The developmental onset of a rudimentary form of play fighting in C57 mice

play fighting in its most elaborate form involves nonagonistic wrestling between pairmates, where one partner grabs, holds, bites, or otherwise contacts the other. Such play occurs in the absence of the functional consequences associated with serious fighting (e.g., resource acquisition or protection). Typically, the biting, nosing, or grooming contact during...

Sexual and aggressive play fighting of sibling Richardson’s ground squirrels

play fighting in many species of squirrels can involve sexual play and aggressive play, both of which can lead to wrestling which appears superficially similar. Such convergence can make scoring of the relative frequencies of these two types of play difficult and can lead to the mistaken conclusion that they...

Different levels of complexity in the play fighting by muroid rodents appear to result from different levels of intensity of attack and defense

play fighting in deer mice, Peromyscus maniculatus bairdii, prairie voles, Microtus ochrogaster, and montane voles, M. Montanus, was compared to that of laboratory rats, Rattus norvegicus. Play in rats appears more complex for two reasons: 1) more of the playful contacts elicit defensive behaviors, and 2) more of these defenses...

The organization of play fighting in the grasshopper mouse (Onychomys leucogaster): Mixing predatory and sociosexual targets and tactics

The body targets contacted, the type of contact made, and the patterns of defense and counterattack elicited by those attacks are examined in the play fighting of captive male and female pairs of grasshopper mice. The nape was the most frequently contacted body target, irrespective of the type of contact...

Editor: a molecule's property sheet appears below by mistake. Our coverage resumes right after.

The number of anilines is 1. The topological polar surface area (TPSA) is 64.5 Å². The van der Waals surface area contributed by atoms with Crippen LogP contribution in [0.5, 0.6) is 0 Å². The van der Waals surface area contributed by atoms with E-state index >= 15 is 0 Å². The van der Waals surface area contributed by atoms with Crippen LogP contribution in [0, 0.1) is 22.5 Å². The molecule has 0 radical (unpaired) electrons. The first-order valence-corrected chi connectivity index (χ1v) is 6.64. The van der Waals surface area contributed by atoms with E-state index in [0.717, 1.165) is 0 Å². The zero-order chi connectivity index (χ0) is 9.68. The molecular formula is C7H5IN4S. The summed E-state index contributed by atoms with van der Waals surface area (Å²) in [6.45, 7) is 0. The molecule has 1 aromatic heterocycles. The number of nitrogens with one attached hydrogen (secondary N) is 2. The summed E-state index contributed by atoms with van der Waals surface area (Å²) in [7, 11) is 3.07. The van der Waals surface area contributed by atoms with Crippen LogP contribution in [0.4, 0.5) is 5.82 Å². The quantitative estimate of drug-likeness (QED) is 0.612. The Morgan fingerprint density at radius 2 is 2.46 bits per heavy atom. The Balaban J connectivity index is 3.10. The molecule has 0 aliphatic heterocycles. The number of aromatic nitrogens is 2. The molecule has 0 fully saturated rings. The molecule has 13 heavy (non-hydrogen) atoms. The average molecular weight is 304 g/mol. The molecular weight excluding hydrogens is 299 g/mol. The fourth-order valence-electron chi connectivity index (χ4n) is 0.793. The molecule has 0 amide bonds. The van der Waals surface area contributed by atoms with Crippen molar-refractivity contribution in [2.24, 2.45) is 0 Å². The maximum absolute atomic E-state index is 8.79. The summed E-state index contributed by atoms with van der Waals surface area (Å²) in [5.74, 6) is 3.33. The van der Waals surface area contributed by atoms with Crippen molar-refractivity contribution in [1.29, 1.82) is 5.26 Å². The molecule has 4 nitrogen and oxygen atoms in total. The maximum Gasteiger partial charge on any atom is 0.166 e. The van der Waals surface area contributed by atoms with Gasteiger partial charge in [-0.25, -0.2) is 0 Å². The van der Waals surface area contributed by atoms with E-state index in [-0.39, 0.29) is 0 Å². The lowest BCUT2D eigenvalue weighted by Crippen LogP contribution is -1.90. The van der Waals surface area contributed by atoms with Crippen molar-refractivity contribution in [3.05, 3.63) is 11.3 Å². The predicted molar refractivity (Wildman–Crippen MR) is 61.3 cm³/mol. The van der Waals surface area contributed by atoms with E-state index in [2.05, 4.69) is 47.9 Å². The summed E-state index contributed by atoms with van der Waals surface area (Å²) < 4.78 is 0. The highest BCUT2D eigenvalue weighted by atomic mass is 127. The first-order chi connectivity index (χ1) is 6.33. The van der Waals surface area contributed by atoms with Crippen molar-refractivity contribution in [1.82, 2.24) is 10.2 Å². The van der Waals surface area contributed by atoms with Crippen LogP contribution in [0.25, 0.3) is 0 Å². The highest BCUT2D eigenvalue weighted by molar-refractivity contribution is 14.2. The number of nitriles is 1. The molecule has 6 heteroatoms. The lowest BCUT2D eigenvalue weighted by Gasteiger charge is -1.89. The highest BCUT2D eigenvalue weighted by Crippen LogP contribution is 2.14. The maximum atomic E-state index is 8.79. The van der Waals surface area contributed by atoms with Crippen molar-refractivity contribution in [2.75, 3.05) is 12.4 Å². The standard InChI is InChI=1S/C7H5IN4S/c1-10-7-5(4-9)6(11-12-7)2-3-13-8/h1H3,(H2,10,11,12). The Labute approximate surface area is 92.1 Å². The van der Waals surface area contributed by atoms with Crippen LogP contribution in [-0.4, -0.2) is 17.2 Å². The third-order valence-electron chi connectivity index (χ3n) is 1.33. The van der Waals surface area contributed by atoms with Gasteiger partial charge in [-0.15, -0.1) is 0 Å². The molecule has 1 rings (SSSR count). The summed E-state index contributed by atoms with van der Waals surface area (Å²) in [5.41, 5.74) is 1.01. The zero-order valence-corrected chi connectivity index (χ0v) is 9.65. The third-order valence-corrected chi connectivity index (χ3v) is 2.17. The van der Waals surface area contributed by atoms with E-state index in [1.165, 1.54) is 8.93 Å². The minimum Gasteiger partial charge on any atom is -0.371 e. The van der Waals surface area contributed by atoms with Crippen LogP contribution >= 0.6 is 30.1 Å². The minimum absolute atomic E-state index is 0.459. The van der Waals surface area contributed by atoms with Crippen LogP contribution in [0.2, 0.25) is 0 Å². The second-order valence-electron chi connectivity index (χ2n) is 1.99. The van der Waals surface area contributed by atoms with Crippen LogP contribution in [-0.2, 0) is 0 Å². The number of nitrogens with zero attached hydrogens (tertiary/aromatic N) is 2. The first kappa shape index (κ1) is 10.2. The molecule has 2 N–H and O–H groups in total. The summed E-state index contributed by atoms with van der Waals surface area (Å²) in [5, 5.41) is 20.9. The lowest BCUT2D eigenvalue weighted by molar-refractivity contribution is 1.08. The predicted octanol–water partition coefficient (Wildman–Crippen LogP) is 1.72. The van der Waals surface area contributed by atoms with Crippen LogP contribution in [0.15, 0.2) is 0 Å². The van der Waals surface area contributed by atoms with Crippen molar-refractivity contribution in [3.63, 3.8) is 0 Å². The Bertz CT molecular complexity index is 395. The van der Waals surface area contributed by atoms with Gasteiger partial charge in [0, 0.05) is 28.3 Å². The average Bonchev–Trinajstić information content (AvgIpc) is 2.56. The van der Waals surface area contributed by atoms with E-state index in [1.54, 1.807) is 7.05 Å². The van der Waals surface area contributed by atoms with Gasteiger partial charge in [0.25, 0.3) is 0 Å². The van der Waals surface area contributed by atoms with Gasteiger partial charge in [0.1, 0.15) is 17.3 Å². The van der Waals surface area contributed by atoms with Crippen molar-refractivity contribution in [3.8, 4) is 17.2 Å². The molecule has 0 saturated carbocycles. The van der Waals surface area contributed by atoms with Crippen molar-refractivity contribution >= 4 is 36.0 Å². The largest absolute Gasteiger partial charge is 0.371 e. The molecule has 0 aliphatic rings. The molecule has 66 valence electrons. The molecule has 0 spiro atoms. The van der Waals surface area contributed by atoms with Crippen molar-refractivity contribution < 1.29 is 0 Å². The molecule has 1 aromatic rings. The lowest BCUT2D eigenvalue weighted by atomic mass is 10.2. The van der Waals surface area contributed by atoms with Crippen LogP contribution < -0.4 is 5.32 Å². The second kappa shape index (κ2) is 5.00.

Agonistic versus amicable targets of attack and defense: Consequences for the origin, function, and descriptive classification of play fighting

play fighting appears to involve the behavior patterns of attack and defense otherwise seen in serious fighting. The degree of similarity, however, depends on the body targets attacked and defended during these forms of fighting. For many taxa, including diverse mammalian families and some birds, the same targets are attacked...

Relaxed open mouth as a playful signal in wild ring-tailed lemurs

Play signals are commonly used by animals to communicate their playful motivation and to limit the risk that rough acts are misunderstood by playmates. The relaxed open mouth is the most common facial expression performed during play in many mammals and represents the ritualized version of the movement anticipating a...

Fair play and its connection with social tolerance, reciprocity and the ethology of peace

The concept of peace, with its corollary of behaviours, strategies and social implications, is commonly believed as a uniquely human feature. Through a comparative approach, we show how social play in animals may have paved the way for the emergence of peace. By playing fairly, human and nonhuman animals learn...

Motivation, development and object play: comparative perspectives with lessons from dogs

Object play occurs in diverse animals in addition to birds and mammals. Although many carnivores engage in object play in a predatory context, many non-predators do so also. Conjectures over the years on the motivation to play are reviewed dealing with intrinsic, developmental, and stimulus factors. We then report on...

What is the state of play?

My initial response to the question posed to me is that the state of play, as a scientific field, is actually pretty healthy. By this I mean that psychologists, biologists, ethologists, neuros-cientists, educators, sociologists, and others are realizing that play is an important, if not critical, aspect of life and an exciting and...

Search